Don’t invest if you are not ready to lose

When it comes to money, no one wants to lose. But the hard reality of the investment world is that things can go either way. One can make money and conversely one should be ready to lose money due to the inherent market risks.

On this, let me share a famous quote stating that “the history of the stock and bond markets show that risk and reward are inextricably intertwined. Do not expect high returns without high risk. Do not expect safety without correspondingly low returns.” Unquote

Though, the above message is hard but loud and clear as it aptly match with another famous punch line that ‘you can’t have your cake and eat it too.’  This saying is often used under varied circumstances, but when you deliver it on investment related matters the core meaning leads us to ‘Risk-Return-Relationship’. The risk-return relationship is directly proportional to each other, as higher the risk – higher the returns and conversely lower the risk – lower the returns.

Numerous investment research studies throughout the years have confirmed that the general investing public, or non-professional investors, have a pronounced tendency to focus on investment returns. While risk is not necessarily ignored, it certainly seems to play a second fiddle to returns in most individual investors’ decision-making processes. That being the case, there is an urgent need to explore the so called ‘Risk-Return-Relationship’ for a better understanding.

The relationship between risk and return is a fundamental financial relationship that affects expected rates of return on every existing asset investment.  The Risk-Return relationship is characterized as being a “positive” or “direct” relationship meaning that if there are expectations of higher levels of risk associated with a particular investment then greater returns are required as compensation for that higher expected risk.  Alternatively, if an investment has relatively lower levels of expected risk, then investors are satisfied with relatively lower returns.

This risk-return relationship holds for individual investors as well as for business managers.  Greater degrees of risk must be compensated for with greater returns on investment.  Since investment returns reflects the degree of risk involved with the investment, investors need to be able to determine how much of a return is appropriate for a given level of risk.  This process is referred to as “pricing the risk”.  In order to price the risk, we must first be able to measure the risk (or quantify the risk) and then we must be able to decide an appropriate price for the risk we are being asked to bear.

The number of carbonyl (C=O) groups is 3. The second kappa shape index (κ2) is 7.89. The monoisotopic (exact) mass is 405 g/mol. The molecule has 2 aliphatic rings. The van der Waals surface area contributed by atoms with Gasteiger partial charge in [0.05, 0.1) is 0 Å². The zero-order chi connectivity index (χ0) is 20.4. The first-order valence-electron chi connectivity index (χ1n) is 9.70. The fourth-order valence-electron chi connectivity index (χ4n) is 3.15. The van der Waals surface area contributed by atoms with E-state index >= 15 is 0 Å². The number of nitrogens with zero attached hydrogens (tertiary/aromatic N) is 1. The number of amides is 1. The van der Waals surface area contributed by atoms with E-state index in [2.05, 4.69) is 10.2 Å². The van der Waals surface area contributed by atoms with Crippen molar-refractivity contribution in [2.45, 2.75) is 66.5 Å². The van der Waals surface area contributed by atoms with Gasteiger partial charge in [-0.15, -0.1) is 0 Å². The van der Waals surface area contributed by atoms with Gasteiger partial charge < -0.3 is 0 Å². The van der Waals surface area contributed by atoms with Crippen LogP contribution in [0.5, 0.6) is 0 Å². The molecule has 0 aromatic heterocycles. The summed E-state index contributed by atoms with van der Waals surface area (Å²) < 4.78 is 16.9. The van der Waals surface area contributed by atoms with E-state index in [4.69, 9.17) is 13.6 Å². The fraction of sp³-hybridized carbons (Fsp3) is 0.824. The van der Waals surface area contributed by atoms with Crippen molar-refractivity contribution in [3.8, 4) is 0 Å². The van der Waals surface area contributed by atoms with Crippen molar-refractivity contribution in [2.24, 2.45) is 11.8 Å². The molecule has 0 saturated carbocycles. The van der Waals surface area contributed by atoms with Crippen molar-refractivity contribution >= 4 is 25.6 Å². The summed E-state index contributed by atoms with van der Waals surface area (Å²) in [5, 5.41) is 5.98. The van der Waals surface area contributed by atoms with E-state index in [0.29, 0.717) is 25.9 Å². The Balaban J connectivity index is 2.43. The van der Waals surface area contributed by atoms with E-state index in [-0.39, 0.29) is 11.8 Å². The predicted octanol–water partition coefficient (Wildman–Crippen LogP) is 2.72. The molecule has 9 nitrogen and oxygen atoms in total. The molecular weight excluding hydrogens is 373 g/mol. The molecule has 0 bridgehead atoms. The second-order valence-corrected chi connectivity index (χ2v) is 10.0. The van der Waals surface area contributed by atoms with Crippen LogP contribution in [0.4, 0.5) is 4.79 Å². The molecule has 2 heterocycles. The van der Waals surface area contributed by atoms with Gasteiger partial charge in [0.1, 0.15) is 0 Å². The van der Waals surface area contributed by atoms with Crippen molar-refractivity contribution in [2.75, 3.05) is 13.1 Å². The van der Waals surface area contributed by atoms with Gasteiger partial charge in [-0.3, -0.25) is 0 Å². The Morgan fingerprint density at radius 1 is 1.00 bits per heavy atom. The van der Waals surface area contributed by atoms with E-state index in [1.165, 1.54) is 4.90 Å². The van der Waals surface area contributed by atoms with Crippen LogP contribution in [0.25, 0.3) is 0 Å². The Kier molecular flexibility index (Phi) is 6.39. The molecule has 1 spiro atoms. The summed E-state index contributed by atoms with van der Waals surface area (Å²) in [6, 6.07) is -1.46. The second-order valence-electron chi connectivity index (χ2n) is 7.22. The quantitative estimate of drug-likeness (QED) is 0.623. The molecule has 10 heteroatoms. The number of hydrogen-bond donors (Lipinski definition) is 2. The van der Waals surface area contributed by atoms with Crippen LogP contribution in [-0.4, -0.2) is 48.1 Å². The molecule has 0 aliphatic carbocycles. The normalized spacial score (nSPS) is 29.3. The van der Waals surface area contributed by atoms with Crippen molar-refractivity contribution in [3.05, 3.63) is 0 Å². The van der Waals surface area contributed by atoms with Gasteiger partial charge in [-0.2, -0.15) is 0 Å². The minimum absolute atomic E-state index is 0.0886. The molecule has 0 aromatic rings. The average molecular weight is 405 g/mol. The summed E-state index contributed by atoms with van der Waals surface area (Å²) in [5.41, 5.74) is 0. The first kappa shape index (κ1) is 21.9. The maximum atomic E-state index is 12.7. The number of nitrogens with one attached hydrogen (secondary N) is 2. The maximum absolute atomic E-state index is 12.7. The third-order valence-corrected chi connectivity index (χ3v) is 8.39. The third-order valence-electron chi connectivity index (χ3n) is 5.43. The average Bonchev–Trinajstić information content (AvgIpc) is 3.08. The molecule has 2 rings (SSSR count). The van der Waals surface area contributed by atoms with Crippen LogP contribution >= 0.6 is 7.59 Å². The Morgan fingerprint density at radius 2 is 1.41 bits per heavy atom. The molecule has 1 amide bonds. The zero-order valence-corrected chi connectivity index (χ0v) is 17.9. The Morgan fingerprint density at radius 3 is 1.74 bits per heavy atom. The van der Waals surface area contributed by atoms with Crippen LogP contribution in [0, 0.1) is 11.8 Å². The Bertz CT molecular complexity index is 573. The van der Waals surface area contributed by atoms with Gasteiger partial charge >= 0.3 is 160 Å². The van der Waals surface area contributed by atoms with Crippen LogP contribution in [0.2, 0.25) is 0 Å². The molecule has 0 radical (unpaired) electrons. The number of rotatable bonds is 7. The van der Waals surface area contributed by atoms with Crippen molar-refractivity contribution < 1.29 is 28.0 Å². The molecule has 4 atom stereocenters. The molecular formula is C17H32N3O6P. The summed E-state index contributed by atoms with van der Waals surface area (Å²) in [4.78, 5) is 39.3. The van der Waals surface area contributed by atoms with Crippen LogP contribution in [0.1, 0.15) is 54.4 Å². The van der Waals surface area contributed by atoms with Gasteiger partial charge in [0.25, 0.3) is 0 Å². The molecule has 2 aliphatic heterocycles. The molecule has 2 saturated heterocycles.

So, in simple terms and in the layman’s language it is a universally accepted principle of investing that risk and return are commensurate. This fancy terminology simply tells us that the level of risk usually determines the level of return. As a result, it is unusual that a low-risk investment will produce a high return. Of course, the inverse of this relationship is also true.

Remember, risk is an inherent part of investing. In order to get a reasonable return on an investment, risk has to be present. A risk-free asset will produce little or no return. The intelligent investor manages risk by recognizing its existence, measuring its degree in any given investment and realistically assessing his or her capacity to take risk. There is nothing wrong with investing in a high-risk fund if the corresponding fund’s investment returns are high.

The questions to ask are – can I afford the loss if it occurs? Am I emotionally prepared to deal with the uncertainties of high-risk investments? Do I need to take this kind of risk to achieve my investment goals? A prudent investor will seek to match and/or offset risk by diversifying his/ her portfolio and not putting all eggs in one basket. While doing so, one can find those that are characterized as having returns that exceed their risks, or at least match them. This would represent a favourable risk-return profile, or spread, and is a key fund investment quality.

So, from hereon, whenever you need to take any investment related decision, please do not concentrate on the returns part alone, as assessment of risk relating to that investment is equally important. As I mentioned earlier that “you can’t have your cake and eat it too”, else you would repent on your investment decisions.

Related Articles

Leave a Reply

Your email address will not be published. Required fields are marked *

Back to top button